Live a rustic life of luxury with VIP Ski in Meribel
13:29 21 January 2016
The friendliness and professionalism of our VIP Ski chalet hosts were put to the test when we got stuck in Friday night rush hour traffic in Geneva – meaning that we turned up at Chalet Club Pierre in Meribel two hours after dinner should have been dished up and at precisely the time they should have been heading off home.
We thought they might have been nice enough to save us something warm in the oven. Little did we imagine they’d give us time to freshen up in our cosy room, before the resident chef enthusiastically offered us a choice of two veggie and two meat three-course meal options.
While whipping it up, he ran out from the kitchen midway to grab a bottle of beer from the honesty bar for my fish batter.
With onion soup starters and crème brûlée desert, the fish main was so light and tasty it may have been the best I’ve ever had. This was a flavour of the gourmet dining experience in the nine-bedroom chalet which has an enhanced ‘Club’ service.
The seamless service moulds together to give you the ultimate in luxury, with tea and coffee delivered to your door in the morning, Aromatherapy Associates bath products and drivers on call all day who never let you put your own skis in the boot.
It was clear that nothing was too much trouble for our four hard-working, cheery hosts at Pierre.
This is the beauty of VIP Ski. While some chalet set ups treat their staff as an afterthought, VIP prides itself on treating theirs in the same way that they treat their customers, and this psychology evidently pays off.
Chalet Pierre itself did not disappoint either.
With a ski-in, ski-out location, an outdoor hot tub and a roaring open fire, dinner is a wonderful experience with atmospheric dim lighting enhancing its rustic chic feel.
Pierre is set right by the Morel chairlift in what is one of France’s most charming resorts.
Pretty, wooden chalets are set amidst scenic pine forests you can explore on skis, and the resort is slap bang in the centre of the infamous Trois Vallées – one of the world’s largest ski areas.
Sadly strange weather patterns mean this season has been the warmest in living memory, and when we visited just before Christmas the locals were concerned that the resort was looking as green as it should come the end of spring.
But the lift company was doing an incredible job of keeping runs open, and we still managed to ski our hearts out and more.
A week at Chalet Pierre starts from £909, based on two sharing, including flights from Gatwick, coach transfers and catering . See www.vip-chalets.com.
A three-hour afternoon lesson with Magic in Motion costs from €205 for two people, and €15 for each additional person. See www.magicfr.com.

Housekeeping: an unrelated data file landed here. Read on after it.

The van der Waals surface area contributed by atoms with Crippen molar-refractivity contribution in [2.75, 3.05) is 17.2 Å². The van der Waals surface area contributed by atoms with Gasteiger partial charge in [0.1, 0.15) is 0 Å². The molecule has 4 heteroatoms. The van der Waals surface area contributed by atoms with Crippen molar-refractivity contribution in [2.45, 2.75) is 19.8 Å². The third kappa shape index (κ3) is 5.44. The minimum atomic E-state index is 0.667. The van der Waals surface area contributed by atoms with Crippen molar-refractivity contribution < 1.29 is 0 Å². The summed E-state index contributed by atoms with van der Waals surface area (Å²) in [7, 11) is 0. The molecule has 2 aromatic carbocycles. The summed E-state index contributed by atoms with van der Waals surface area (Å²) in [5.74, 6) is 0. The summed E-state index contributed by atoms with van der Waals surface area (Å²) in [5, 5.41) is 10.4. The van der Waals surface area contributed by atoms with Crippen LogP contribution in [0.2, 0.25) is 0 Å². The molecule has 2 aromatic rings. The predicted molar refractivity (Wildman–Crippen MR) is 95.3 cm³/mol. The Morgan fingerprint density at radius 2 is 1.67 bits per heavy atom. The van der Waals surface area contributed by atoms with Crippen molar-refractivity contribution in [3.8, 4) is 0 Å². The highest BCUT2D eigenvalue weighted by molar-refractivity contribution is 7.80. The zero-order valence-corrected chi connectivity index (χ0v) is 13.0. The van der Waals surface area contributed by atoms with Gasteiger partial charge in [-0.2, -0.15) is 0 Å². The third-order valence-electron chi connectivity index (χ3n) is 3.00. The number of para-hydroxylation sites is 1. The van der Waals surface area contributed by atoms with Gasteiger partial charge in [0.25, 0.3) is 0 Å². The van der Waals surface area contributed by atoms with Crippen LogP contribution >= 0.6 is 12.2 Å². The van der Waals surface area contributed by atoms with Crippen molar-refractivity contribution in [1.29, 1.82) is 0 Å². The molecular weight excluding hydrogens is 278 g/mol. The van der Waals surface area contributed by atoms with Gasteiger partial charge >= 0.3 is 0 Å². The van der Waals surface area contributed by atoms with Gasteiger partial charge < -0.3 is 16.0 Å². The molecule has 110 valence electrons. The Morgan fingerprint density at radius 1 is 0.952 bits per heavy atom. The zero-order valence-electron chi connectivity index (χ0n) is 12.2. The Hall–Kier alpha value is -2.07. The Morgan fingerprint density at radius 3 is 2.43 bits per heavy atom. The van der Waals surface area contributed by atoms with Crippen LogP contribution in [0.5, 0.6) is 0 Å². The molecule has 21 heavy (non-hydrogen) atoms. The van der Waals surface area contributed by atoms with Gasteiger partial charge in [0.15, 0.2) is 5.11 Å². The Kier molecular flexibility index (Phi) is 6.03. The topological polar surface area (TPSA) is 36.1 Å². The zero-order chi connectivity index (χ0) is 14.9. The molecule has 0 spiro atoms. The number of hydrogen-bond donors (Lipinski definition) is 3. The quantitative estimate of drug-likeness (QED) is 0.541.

A six-day Three Valleys lift pass costs from €274.
Getting kitted out at Pierre couldn’t be simpler; Chamoix hire shop is a two minute walk away and VIP drivers will drop your skis back there for you at the end of your stay.
We were in and out within five minutes, thanks partly to having custom fitted boots from Surefoot in Fulham, an essential if you are serious about skiing.
Lessons from Magic in Motion ski school were hinged on an ethos of enjoying yourself whilst learning.
With Pierre’s fair-sized helping of humour, it’s easy to see why people return to him year after year, and he worked hard on getting us to relax and loosen up. By the end of two lessons we were flying.
Meribel Vallee, © JMGouedard
La Folie Douce, © JMGouedard
La Folie Douce, © JMGouedard
Emma Bartholomew in Meribel
The heated boot room in the mountain restaurant
The boot room at the restaurant
The coffee deserts
The view of Meribel from Chalet Club Pierre
The dining area in Chalet Club Pierre
Chalet Club Pierre is right next to a ski lift
The hot tub at Chalet Club Pierre
Meribel Vallee, © Meribel Tourisme
Ski holidays are always a good time to indulge your appetite, and we made the most of the resort’s Label Food Altitude, given to restaurants using at least 70 per cent fresh ingredients.
We were treated to an incredible space-age singing, dancing and acrobatic show outside the trend-setting La Folie Douce, while dining at its upmarket restaurant, La Fruitière.
An interior of white-washed wooden tables is modelled on a cheese-making theme, and staff wearing wacky blue jump suits serve up Savoyard dishes, which are good value at around 20 Euros for a main course when you consider the huge portions.
Thumpingly loud techno music sets the tone for younger skiers and boarders to go crazy on table tops in the afternoon until the last run down.
The rustic Plan des Main at the bottom of Mont Vallon on the other hand is calmer, and its crème de marrons soup was divine.
A big draw here are the boot warmers, meaning you can truly relax away from the confines of ski boots in a pair of loaned slippers.
After whizzing around for the rest of the afternoon, a massage is most welcome, and you don’t need to venture far to find one in the spa, set in the centre built for the 1992 Winter Olympics at the bottom of the slopes.
Then all you need to do is call your VIP driver for a lift back home.
If you’re looking for the ultimate in affordable luxury, you will find it with VIP Ski in Meribel, a perfect springboard to the Trois Vallées.